Note: This was the first webpage I did on restoring an old
tool back in 1998 and was one of the
first on the web to deal with the subject. The photos are pre-digital camera days.
The subject of wooden plane cleaning comes up
on a regular basis, and has been debated numerous
times at all levels of the tool collection community. Some people want their tools to look just as found,
most will tolerate a resonable amount of cleaning, some guys do off the deep end, right down to the
I take the attitude that while the actual patima of the plane should
be preserved, grime, dust, mud, etc
are not patina. Take for example the following plow plane. This is a Sandusky #119,
orginally sold with 8 irons (the #118 was the same plane but came with 4 irons). Fairly common piece.
This one still has a Sandusky iron with it. The body is beech and the arms and nuts are boxwood.
The second photo didn't come out as good
as I wanted but you can see the overall condition
and coloration of the plane. I used the wax formula, Beeswax Formula with an extra fine paint stipper pad
(I cut this into smaller pieces about 1" wide and about 2" long). Just dipped the pad into the mix and
started scrubbing. Note: I try to scrub with the grain to start, if I have to go against the grain to get
something really clean, I do it very carefully. First couple of passes lots of gunk comes off and I keep
wiping the body off with paper towels, so I don't work too much of it in. I just keep working it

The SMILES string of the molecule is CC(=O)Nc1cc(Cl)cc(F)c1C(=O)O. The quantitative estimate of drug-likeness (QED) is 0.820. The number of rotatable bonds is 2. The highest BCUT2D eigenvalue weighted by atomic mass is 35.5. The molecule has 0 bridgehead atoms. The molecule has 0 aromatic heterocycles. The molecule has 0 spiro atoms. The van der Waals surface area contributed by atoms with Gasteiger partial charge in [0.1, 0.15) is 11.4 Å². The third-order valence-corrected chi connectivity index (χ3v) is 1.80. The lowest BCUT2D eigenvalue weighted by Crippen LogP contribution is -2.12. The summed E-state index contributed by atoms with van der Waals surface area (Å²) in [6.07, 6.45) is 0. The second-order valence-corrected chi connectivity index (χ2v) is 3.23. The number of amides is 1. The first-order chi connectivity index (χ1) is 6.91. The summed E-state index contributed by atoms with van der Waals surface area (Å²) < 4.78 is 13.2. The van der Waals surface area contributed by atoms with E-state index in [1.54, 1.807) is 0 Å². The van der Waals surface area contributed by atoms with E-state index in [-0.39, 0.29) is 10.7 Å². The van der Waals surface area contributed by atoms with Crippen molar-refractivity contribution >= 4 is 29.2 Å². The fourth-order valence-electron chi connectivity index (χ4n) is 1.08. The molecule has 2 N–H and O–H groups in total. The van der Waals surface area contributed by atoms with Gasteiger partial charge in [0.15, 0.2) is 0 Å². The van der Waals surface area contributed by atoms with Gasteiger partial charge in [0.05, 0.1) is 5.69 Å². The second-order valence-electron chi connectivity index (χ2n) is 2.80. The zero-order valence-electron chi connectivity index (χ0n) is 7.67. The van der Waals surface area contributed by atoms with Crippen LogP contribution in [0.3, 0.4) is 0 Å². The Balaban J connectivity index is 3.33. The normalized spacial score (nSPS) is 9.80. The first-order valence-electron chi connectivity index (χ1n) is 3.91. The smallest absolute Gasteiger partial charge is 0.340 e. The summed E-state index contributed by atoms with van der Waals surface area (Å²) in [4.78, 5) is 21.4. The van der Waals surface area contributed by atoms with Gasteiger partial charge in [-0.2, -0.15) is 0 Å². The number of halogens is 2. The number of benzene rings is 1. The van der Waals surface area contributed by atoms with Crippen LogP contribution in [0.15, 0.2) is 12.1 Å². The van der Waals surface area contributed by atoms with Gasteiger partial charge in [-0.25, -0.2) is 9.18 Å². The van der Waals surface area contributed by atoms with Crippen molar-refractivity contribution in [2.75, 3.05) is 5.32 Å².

down until I get the plane to where it looks nice. The arms I carefully worked the same way and and
just use paper towel and my thumbnail to chase the extra wax out of the threads. I use a very fine, but
dull, awl to lighly clean out any detail areas like where the arm joins the body or scribe lines.
I normally don't remove the skate, but this one was rusty in spots so I did, and cleaned it
the same way.
I usually let everything sit overnight, then wipe it off good with
clean paper towel or a old towel
the next day. The results are as follows
You can see how much lighter the wood is, but yet it still has a
nice patina'd look.
The next photo shows this plane (on the left) with another #119. This one came in varnished.
Some planes were varnished at the factory, however, this one had stains underneath the finish, so I
knew that it wasn't original. (I've got a special spot in a very warm place for plow plane varnishers).
This one required stripping, but came out fairly nice. (Due to the limits of the lighting when I took this
the plane on the left looks darker than it should).
Originally created April 1, 1998
Last Updated 3/6/2007
Copyright 1998-2007 Anthony V. Seo